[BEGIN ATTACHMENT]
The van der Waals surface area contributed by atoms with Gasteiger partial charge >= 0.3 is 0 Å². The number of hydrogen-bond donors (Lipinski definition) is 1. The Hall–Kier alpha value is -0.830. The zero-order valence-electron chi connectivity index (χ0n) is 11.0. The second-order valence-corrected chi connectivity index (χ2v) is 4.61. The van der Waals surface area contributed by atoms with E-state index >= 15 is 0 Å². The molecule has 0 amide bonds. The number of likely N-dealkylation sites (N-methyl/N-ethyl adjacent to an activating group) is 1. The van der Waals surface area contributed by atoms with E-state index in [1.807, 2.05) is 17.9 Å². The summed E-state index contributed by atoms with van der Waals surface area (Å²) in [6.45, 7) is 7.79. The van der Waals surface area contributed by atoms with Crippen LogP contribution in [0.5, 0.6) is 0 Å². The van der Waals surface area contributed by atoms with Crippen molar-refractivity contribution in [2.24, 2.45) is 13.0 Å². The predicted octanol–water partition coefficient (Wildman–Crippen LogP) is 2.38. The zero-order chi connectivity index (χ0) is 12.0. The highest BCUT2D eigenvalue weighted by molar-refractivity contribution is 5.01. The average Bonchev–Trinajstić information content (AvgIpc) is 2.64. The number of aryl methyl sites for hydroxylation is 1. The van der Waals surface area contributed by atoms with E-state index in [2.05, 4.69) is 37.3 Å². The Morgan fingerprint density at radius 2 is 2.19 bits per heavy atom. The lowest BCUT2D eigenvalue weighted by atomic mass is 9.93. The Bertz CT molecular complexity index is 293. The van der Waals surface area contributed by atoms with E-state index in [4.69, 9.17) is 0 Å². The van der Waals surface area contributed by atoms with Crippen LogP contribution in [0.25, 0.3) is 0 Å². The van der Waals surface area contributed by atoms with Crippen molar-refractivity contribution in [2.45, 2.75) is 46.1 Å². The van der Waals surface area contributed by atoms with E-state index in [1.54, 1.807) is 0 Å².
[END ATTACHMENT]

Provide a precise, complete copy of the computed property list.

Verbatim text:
The van der Waals surface area contributed by atoms with Gasteiger partial charge >= 0.3 is 0 Å². The number of hydrogen-bond donors (Lipinski definition) is 1. The Hall–Kier alpha value is -0.830. The zero-order valence-electron chi connectivity index (χ0n) is 11.0. The second-order valence-corrected chi connectivity index (χ2v) is 4.61. The van der Waals surface area contributed by atoms with E-state index >= 15 is 0 Å². The molecule has 0 amide bonds. The number of likely N-dealkylation sites (N-methyl/N-ethyl adjacent to an activating group) is 1. The van der Waals surface area contributed by atoms with E-state index in [1.807, 2.05) is 17.9 Å². The summed E-state index contributed by atoms with van der Waals surface area (Å²) in [6.45, 7) is 7.79. The van der Waals surface area contributed by atoms with Crippen LogP contribution in [0.5, 0.6) is 0 Å². The van der Waals surface area contributed by atoms with Crippen molar-refractivity contribution in [2.24, 2.45) is 13.0 Å². The predicted octanol–water partition coefficient (Wildman–Crippen LogP) is 2.38. The zero-order chi connectivity index (χ0) is 12.0. The highest BCUT2D eigenvalue weighted by molar-refractivity contribution is 5.01. The average Bonchev–Trinajstić information content (AvgIpc) is 2.64. The number of aryl methyl sites for hydroxylation is 1. The van der Waals surface area contributed by atoms with E-state index in [2.05, 4.69) is 37.3 Å². The Morgan fingerprint density at radius 2 is 2.19 bits per heavy atom. The lowest BCUT2D eigenvalue weighted by atomic mass is 9.93. The Bertz CT molecular complexity index is 293. The van der Waals surface area contributed by atoms with E-state index in [4.69, 9.17) is 0 Å². The van der Waals surface area contributed by atoms with Crippen LogP contribution in [0.25, 0.3) is 0 Å². The van der Waals surface area contributed by atoms with Crippen molar-refractivity contribution in [2.45, 2.75) is 46.1 Å². The van der Waals surface area contributed by atoms with E-state index in [1.54, 1.807) is 0 Å².